Well, that was authentically me. The Shabnam who in her head turned a developmental conversation with her teacher to an exam and freaked out. With the first question on a mistake I had made, my empire crashed. In my head I was supposed to be the good student in this class and with one mistake, my thoughts turned catastrophically towards becoming the bad student I always was in my youth. 

The reaction was so fast in my body that I slipped down in trance instantly. I was not able to do anything except reacting dramatically. However, it took me a few minutes to realize that I was trauma-responding. Through talking to my classmates, deep breathing, and applying the awareness of my recent trauma reaction experience at work, I was able to ground myself and become present quickly.  When I went to the faculty breakout room to hear about the results, I explained that I was aware of my trauma-reaction, and I was grateful to realize it quickly. 

Although the panic had already taken away the joy out of me, I felt grateful when they announced that I was certified. They reminded me that their evaluation was from over one year of my work and not about one mistake. They read beautiful feedback from my clients and reminded me of their observations of my deep connections with my clients. 

I accepted myself with my trauma reactions and felt deep self-compassion. I felt grateful to have developed the skill to catch my trauma-response and to accept it. It took another two days to be completely out of the pain of the trauma reaction, but I was able to function and be present during those days. I was aware of the emotional pain and allowed it to be there hanging out with me. It was part of the process of integrating an unaccepted piece of me – the bad student – and accepting my past. And, to realize there is no good and bad. It is all about our perception!

I am positive the more I integrate different versions of myself, the more acceptance and trust I build towards life including myself. It is a life-long process.

On the last day, the faculty’s last advice to us was “Be you and become more you”. 

Let’s practice self-acceptance together!

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Edited by Mike Curtis

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Self-Deception: Do We All Do It? Is It Good, Bad, or Both?

(1526 words)

Self-deception has been a recent mind-provoking concept to me. I needed to read and write about it. How we lie to ourselves and accept the lies and overtime we believe they are the truth and not the root of our sufferings. 

With self-deception, we try to hide our flaws and make a good self-image that makes us feel like a better person.

But don’t we often say, “Fake it to make it”? Are there occasions that self-deception can play a positive role? When old beliefs create a barrier and try to convince me that I am not good enough and I believe it because I don’t know better, maybe fake confidence can help me to break through the barriers!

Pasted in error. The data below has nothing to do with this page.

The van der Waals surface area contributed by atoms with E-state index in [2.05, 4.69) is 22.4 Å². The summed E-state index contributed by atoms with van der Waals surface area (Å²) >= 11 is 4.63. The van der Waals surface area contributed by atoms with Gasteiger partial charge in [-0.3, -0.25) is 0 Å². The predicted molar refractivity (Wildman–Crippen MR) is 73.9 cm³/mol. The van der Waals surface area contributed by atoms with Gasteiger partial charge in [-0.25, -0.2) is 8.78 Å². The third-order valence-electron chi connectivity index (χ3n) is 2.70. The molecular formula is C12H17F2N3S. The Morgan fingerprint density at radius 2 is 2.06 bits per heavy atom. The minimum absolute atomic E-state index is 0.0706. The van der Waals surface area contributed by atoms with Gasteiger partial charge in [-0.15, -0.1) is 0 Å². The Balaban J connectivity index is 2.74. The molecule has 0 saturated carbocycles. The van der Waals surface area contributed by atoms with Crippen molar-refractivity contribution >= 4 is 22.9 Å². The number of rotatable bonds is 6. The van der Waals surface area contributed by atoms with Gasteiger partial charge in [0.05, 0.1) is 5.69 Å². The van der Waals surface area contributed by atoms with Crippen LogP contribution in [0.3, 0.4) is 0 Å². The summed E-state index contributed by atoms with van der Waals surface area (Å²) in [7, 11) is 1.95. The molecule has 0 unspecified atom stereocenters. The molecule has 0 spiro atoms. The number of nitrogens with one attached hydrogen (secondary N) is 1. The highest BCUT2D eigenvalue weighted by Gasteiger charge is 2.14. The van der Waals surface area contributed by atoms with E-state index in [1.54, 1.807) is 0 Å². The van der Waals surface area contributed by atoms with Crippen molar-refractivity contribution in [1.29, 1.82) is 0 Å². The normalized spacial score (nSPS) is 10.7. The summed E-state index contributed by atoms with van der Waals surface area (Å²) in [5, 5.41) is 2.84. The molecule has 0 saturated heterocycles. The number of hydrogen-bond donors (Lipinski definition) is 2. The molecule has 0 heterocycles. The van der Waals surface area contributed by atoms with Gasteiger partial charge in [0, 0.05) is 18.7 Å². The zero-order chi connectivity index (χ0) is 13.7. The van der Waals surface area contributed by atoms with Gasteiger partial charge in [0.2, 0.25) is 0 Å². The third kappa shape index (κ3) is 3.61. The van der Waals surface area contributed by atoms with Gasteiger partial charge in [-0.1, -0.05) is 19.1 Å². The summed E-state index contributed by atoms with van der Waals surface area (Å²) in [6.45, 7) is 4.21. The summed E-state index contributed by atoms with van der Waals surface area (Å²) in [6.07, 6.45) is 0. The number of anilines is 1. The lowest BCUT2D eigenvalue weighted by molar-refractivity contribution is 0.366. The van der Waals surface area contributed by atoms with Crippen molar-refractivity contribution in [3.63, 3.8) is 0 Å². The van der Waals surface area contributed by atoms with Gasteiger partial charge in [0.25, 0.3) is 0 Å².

Self-deception like any other phenomena in life has both sides of the coin. It’s that how we draw the truth from either side.

Bringing a systematic and integral approach to self-deception, we want to be able to recognize the act of self-deception and bring a perspective to it to see the bigger picture. The bigger the perspective becomes, the better it shows us that we don’t have to be fake, and our real self is as accepted as possible. We will be able to see that everyone has flaws and that is just simply being human or any creature. Do we question a tree’s appearance because of a few dried branches? 

In an integral approach, we see ourselves as part of a bigger system and try to remind ourselves of the interconnection between us and the system we live in, the impacts of the system on us and the impacts we create on the system.

If I lie and pretend to myself and others that I am wealthy, then others’ expectations will be different, and I have to lie more every day. If I pretend that I am physically strong while really feeling weak and tired, others count on me as strong and when I break, it impacts others’ lives who counted on my support. If I pretend that I am always right and never make a mistake, after a while other people don’t trust me and my relationships become shallow, and I feel lonely. If I deny any tension in a relationship and pretend everything is smooth, would the tension go away? How about the wrong relationship I stayed in longer that I should have? We know the true answer to most of these questions but there are many times we prefer to be self-deceiver and choose a shortcut to avoid being distracted from our distractions in life; especially when we think we know everything!

And not only that, despite the quick gratification we gain, constant lying to ourselves could create anxiety and release excess cortisol and adrenaline that impact the health of our nerve system and physical being. It takes away the energy that we could spend on actualizing more of our potential. 

In dealing with self-deception, we could live with outdated beliefs and values. So, we may force our environment to follow us or at least we make it uncomfortable for others who have other beliefs and values. Our outdated beliefs create habits that are mostly disturbing, and we think our beliefs are the truth.

In the 70s and 80s working long hours and being busy on a job was established as a value to be a great employee. Today newer generations value work-life balance and would like to get more out of their potential in different ways other than focusing only on their jobs. How many of us deal with this conflict of value in our work environment?